If President Obama wants to do something for making up to the world for getting a Nobel prize many argue he didn’t deserve (but everyone should recognize he didn’t ask for), maybe he should work with Congress and proclaim a National American Nobel Prize Winner’s Day. And follow it up with a National Science Appreciation Day. Make the latter a real, day-off holiday. Maybe that would get Americans to pay attention to the endeavor that has set them apart from and above all the other nations of the world since the days scientists like Ben Franklin and Thomas Jefferson dominated American culture and politics. Maybe a National Nobel and National Science Day would help Americans remember and reclaim their heritage as a scientific culture born of the Enlightenment and the Age of Reason.
Oh, and restoring public funding of applied scientific research to its 1980s level might be a good idea, too. You know, in lieu of sending flowers or e-cards on that new National Science Day.
Something’s got to be done. If we become any more post-scientific in our culture and scientifically illiterate in our national debate we’ll soon start to stop winning those Nobel prizes. And then the sun will really set on the American dream.
October 15, 2009 at 5:57 pm
Wow, should we be listening to this lunacy? Last I checked we were just getting into that ultimate version of science called Intelligent Design and now we are being told to celebrate intelligent humans….what a crazy concept? Our politicians don’t seem to care much, most of the time anyway. Our government and judiciary is based on every lunacy imaginable but rational thought. Combine all of that with the constant ‘under-‘ or maybe better said ‘over-mining’ of silly issues like education, social justice, equality, and all the rest; you do have the foundation of a great civilization empire….one which is cracking rapidly. As a learned student of history, perhaps Carl Luna would agree this is pretty much what has happened to every great civilization throughout history and why should we be the first to actually learn anything from history. Oh, I forgot this is about science and Nobel prizes including the silly peace prize. As a science guy, I am so ashamed for having digressed.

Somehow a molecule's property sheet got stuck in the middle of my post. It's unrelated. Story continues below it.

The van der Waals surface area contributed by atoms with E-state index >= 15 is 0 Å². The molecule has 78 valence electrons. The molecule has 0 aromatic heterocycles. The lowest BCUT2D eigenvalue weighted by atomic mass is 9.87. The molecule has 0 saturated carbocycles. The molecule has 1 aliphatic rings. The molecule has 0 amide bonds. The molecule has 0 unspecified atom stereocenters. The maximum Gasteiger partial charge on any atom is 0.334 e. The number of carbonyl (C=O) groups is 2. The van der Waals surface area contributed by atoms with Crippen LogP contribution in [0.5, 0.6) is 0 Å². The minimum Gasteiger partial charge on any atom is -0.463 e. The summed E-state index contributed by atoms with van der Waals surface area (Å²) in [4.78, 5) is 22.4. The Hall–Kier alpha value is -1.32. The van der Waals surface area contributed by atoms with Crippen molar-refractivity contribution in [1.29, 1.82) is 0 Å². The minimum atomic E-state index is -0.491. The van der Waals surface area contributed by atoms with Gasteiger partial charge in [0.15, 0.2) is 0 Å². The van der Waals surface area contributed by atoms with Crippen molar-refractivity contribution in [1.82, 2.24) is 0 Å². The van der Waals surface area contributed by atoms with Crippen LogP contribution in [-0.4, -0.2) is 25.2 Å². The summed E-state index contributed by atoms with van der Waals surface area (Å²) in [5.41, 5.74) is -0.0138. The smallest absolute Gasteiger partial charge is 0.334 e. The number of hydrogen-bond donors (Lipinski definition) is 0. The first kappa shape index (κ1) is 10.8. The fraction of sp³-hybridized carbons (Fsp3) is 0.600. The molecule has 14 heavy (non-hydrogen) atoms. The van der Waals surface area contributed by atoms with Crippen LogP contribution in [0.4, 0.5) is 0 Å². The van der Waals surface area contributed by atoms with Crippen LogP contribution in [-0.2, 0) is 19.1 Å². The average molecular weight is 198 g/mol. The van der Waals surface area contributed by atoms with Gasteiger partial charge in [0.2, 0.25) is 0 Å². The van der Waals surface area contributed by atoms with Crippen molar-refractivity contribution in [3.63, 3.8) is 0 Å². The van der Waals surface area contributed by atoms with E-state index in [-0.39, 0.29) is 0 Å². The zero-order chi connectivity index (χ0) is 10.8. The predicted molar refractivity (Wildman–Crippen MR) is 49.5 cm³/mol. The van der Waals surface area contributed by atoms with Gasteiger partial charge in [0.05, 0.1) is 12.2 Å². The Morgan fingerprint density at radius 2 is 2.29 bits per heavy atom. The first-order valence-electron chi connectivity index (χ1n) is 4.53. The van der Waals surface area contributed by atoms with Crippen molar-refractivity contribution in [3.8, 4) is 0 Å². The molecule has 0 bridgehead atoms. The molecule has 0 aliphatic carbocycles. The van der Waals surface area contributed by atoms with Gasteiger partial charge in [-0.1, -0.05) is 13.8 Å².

October 16, 2009 at 11:07 am
I must object. Prof. Jack Szostak is hardly obscure. Nicholas Wade did an impressive piece on his work this summer http://www.nytimes.com/2009/06/16/science/16orig.html?_r=1&scp=2&sq=wade%2C+szostak&st=nyt
He and his work have been profiled on the BBC, in Discover the Boston Museum of Science includes films on his discoveries. (made by a Janet Iwasa, they are brilliant pieces.)
True, he has never been offered, nor would he accept, probably, a guest role on CSI. The Red Sox, on hearing a home town scientist won the Nobel did not ask him to throw out a first pitch. These celebrity centered areas of our culture have indeed ignored the work and now the Prize. (Even his neighborhood paper failed to note the accolade.)
What we need to improve interest in science, along with more lab benches in homes and better schools, is the same propaganda lawyers and doctors get on TV. I’ve never understood why no TV show took place in a lab. The drama of working to be the first in the world to ever prove something, to ever know it, is compelling. More lobbying of the media gate keepers and less time out of school for kids is more likely to get us excited about science again. In the meantime, everyone should read The Mad Scientists Club to their children and rent October Sky and Apollo 13. Maybe we should lobby for a microscope in every house?
October 16, 2009 at 2:10 pm
“And then the sun will really set on the American dream.”
How long does that take again? 365 days? Let’s keep bombing the moon!
Kidding. Great post!
October 22, 2009 at 8:32 am
[…] Failure to celebrate our national achievements in science as much as we do former stars dancing even as the rest of the world treats their scientists like rock stars? Check. […]